See Venus Near Cosmic Beehive Tonight

Venus and Beehive Cluster, July 2013
On the evening of Wednesday July 3, Venus skims just north of the Beehive star cluster. (Image credit: Starry Night Software)

The planet Venus will have an interesting encounter with a cosmic swarm of bees in the night sky tonight (July 3).

Venus has only recently emerged from behind the sun, so you may not have seen it yet as an "evening star." Tonight it will shine low in the western sky near the Beehive star cluster, weather permitting.

Venus is of course a planet, which shines by light reflected from the sun, and not a star, a huge ball of glowing plasma in the far reaches of space. To the naked eye, stars and planets look the same, so ancient astronomers called them all "stars." [July Night Sky Stargazing Events (Sky Map Guide)]

Venus explained

The ancients did note that some "stars" appeared to move, so gave them a special name, "planets," which means "wandering stars." In particular they noticed that two especially bright planets never wandered very far from the sun.

At first they thought these were two different objects, one in the morning sky, one in the evening, but at some point realized that these were really aspects of the same object, which they named "Venus." The next step was the realization that Venus' movements could be explained by a body revolving in a circle around the sun, peeking out first on one side, then the other.

Venus is still quite close to the sun in the sky, so you will need a low western horizon to catch a glimpse of it as it sets about an hour and a half after the sun. On Wednesday night, use your binoculars to follow it down as it gets closer to the horizon. If you're lucky, you may catch a glimmer of hundreds of tiny stars just below it.

A cosmic beehive

These stars are members of one of the closest star clusters to our sun, the Beehive Cluster in the constellation Cancer.

This cluster is located 590 light-years from the sun, only the Hyades and the Pleiades being closer. It contains just over a 1,000 stars, of which about 300 are similar to our sun. At least two of the stars in the cluster are home to alien planets, and we can only imagine how glorious the night sky must be on a planet situated in the middle of a star cluster. In fact, Isaac Asimov has written a famous science fiction story, "Nightfall," set on such a planet.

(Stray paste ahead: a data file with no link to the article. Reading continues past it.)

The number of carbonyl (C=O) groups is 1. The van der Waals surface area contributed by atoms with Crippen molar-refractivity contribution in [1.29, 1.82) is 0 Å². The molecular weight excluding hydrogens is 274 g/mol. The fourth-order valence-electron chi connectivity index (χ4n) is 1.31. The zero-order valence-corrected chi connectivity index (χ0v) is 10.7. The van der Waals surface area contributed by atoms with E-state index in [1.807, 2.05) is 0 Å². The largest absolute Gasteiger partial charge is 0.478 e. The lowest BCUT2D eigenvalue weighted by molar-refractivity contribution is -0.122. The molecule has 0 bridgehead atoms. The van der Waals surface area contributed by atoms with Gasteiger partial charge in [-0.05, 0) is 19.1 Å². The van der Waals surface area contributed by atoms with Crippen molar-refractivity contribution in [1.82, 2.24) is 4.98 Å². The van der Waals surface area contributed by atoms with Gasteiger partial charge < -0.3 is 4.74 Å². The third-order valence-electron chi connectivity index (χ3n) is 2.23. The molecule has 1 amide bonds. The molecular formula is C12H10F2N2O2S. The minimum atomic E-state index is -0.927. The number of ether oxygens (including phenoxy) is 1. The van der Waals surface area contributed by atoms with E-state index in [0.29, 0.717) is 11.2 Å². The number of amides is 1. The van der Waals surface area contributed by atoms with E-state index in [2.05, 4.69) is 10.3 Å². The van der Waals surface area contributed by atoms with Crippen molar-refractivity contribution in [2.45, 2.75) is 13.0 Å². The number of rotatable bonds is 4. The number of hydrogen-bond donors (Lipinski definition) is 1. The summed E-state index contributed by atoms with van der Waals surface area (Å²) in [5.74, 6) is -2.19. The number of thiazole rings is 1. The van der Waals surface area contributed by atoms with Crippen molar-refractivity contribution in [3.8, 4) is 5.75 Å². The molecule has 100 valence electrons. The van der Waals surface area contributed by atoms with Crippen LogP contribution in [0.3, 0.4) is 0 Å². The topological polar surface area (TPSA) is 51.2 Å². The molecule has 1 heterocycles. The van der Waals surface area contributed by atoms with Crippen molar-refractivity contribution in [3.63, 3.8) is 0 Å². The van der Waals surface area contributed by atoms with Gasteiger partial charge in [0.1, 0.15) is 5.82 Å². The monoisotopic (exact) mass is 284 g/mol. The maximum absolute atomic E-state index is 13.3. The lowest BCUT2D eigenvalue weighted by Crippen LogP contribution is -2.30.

Because it is readily visible in a dark sky with the unaided eye, the Beehive Cluster is known by different names in different cultures. Its resemblance to a swarm of bees has given it the name "the Beehive."

The star cluster has also been called "Praesepe," Latin for "manger." It is seen as a hay-filled manger surrounded by asses waiting to eat. The nearest stars to it are named Asellus Borealis and Asellus Australis, the Northern Ass and the Southern Ass. Astronomers know it as Messier 44, the 44th object in Charles Messier's famous catalog.

Although the Beehive is easily visible with the naked eye in a night sky, seeing it tonight will be a challenge. Venus is only visible close to sunset, and the sky will not be completely dark and hour and a half later when Venus sets. Besides observing from a location with a low western horizon, use binoculars to follow Venus down towards the horizon. Venus itself should be easy to see, as it’s the brightest object in the night sky after the moon, but the stars of the Beehive will be difficult without binoculars.

Editor's note: If you have an amazing picture of Venus or any other night sky view that you'd like to share for a possible story or image gallery, send photos, comments and your name and location to managing editor Tariq Malik at

This article was provided to by Starry Night Education, the leader in space science curriculum solutions. Follow Starry Night on Twitter @StarryNightEdu. Follow us @Spacedotcom, Facebook and Google+. Original article on

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Geoff Gaherty
Starry Night Sky Columnist

Geoff Gaherty was's Night Sky columnist and in partnership with Starry Night software and a dedicated amateur astronomer who sought to share the wonders of the night sky with the world. Based in Canada, Geoff studied mathematics and physics at McGill University and earned a Ph.D. in anthropology from the University of Toronto, all while pursuing a passion for the night sky and serving as an astronomy communicator. He credited a partial solar eclipse observed in 1946 (at age 5) and his 1957 sighting of the Comet Arend-Roland as a teenager for sparking his interest in amateur astronomy. In 2008, Geoff won the Chant Medal from the Royal Astronomical Society of Canada, an award given to a Canadian amateur astronomer in recognition of their lifetime achievements. Sadly, Geoff passed away July 7, 2016 due to complications from a kidney transplant, but his legacy continues at Starry Night.